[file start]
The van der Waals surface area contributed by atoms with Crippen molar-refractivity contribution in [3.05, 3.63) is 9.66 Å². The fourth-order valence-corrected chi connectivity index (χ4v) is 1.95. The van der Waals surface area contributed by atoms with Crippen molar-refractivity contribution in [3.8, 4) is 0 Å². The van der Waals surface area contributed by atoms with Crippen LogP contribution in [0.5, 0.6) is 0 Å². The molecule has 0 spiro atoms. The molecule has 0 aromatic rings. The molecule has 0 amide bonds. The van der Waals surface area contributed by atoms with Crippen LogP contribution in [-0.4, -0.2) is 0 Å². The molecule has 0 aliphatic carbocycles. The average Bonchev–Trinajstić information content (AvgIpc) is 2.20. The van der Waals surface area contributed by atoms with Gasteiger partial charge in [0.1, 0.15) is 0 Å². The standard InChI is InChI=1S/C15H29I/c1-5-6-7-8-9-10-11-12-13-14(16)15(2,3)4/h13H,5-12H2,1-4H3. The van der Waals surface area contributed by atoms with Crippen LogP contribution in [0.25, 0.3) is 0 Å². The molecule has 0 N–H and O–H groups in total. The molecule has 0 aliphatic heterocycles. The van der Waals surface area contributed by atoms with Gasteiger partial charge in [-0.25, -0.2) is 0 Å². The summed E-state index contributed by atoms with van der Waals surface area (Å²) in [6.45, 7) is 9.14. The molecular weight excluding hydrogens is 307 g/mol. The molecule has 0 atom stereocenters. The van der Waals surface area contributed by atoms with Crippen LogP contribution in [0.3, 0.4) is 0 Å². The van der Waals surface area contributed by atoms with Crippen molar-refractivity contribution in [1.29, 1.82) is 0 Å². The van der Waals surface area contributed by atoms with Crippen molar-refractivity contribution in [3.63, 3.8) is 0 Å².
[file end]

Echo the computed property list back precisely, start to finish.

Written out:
The van der Waals surface area contributed by atoms with Crippen molar-refractivity contribution in [3.05, 3.63) is 9.66 Å². The fourth-order valence-corrected chi connectivity index (χ4v) is 1.95. The van der Waals surface area contributed by atoms with Crippen molar-refractivity contribution in [3.8, 4) is 0 Å². The van der Waals surface area contributed by atoms with Crippen LogP contribution in [0.5, 0.6) is 0 Å². The molecule has 0 spiro atoms. The molecule has 0 aromatic rings. The molecule has 0 amide bonds. The van der Waals surface area contributed by atoms with Crippen LogP contribution in [-0.4, -0.2) is 0 Å². The molecule has 0 aliphatic carbocycles. The average Bonchev–Trinajstić information content (AvgIpc) is 2.20. The van der Waals surface area contributed by atoms with Gasteiger partial charge in [0.1, 0.15) is 0 Å². The standard InChI is InChI=1S/C15H29I/c1-5-6-7-8-9-10-11-12-13-14(16)15(2,3)4/h13H,5-12H2,1-4H3. The van der Waals surface area contributed by atoms with Crippen LogP contribution in [0.25, 0.3) is 0 Å². The molecule has 0 N–H and O–H groups in total. The molecule has 0 aliphatic heterocycles. The van der Waals surface area contributed by atoms with Gasteiger partial charge in [-0.25, -0.2) is 0 Å². The summed E-state index contributed by atoms with van der Waals surface area (Å²) in [6.45, 7) is 9.14. The molecular weight excluding hydrogens is 307 g/mol. The molecule has 0 atom stereocenters. The van der Waals surface area contributed by atoms with Crippen LogP contribution in [0.3, 0.4) is 0 Å². The van der Waals surface area contributed by atoms with Crippen molar-refractivity contribution in [1.29, 1.82) is 0 Å². The van der Waals surface area contributed by atoms with Crippen molar-refractivity contribution in [3.63, 3.8) is 0 Å².